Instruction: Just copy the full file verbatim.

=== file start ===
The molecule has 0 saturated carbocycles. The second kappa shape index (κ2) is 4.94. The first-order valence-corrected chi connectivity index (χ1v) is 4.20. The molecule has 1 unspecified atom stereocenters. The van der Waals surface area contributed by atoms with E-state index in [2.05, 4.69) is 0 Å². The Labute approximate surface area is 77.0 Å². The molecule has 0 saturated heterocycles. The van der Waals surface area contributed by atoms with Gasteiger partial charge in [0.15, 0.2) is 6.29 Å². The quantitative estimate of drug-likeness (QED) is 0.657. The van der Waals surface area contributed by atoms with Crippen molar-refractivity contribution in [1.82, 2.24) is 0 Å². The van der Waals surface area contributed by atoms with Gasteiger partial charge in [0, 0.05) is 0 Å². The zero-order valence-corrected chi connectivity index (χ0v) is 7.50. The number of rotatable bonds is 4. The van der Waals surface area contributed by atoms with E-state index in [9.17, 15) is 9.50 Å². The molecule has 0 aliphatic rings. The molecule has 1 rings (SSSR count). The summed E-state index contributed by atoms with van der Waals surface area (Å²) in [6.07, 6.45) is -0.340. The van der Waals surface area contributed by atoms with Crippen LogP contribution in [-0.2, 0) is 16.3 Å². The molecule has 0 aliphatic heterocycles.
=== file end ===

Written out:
The molecule has 0 saturated carbocycles. The second kappa shape index (κ2) is 4.94. The first-order valence-corrected chi connectivity index (χ1v) is 4.20. The molecule has 1 unspecified atom stereocenters. The van der Waals surface area contributed by atoms with E-state index in [2.05, 4.69) is 0 Å². The Labute approximate surface area is 77.0 Å². The molecule has 0 saturated heterocycles. The van der Waals surface area contributed by atoms with Gasteiger partial charge in [0.15, 0.2) is 6.29 Å². The quantitative estimate of drug-likeness (QED) is 0.657. The van der Waals surface area contributed by atoms with Crippen molar-refractivity contribution in [1.82, 2.24) is 0 Å². The van der Waals surface area contributed by atoms with Gasteiger partial charge in [0, 0.05) is 0 Å². The zero-order valence-corrected chi connectivity index (χ0v) is 7.50. The number of rotatable bonds is 4. The van der Waals surface area contributed by atoms with E-state index in [9.17, 15) is 9.50 Å². The molecule has 0 aliphatic rings. The molecule has 1 rings (SSSR count). The summed E-state index contributed by atoms with van der Waals surface area (Å²) in [6.07, 6.45) is -0.340. The van der Waals surface area contributed by atoms with Crippen LogP contribution in [-0.2, 0) is 16.3 Å². The molecule has 0 aliphatic heterocycles.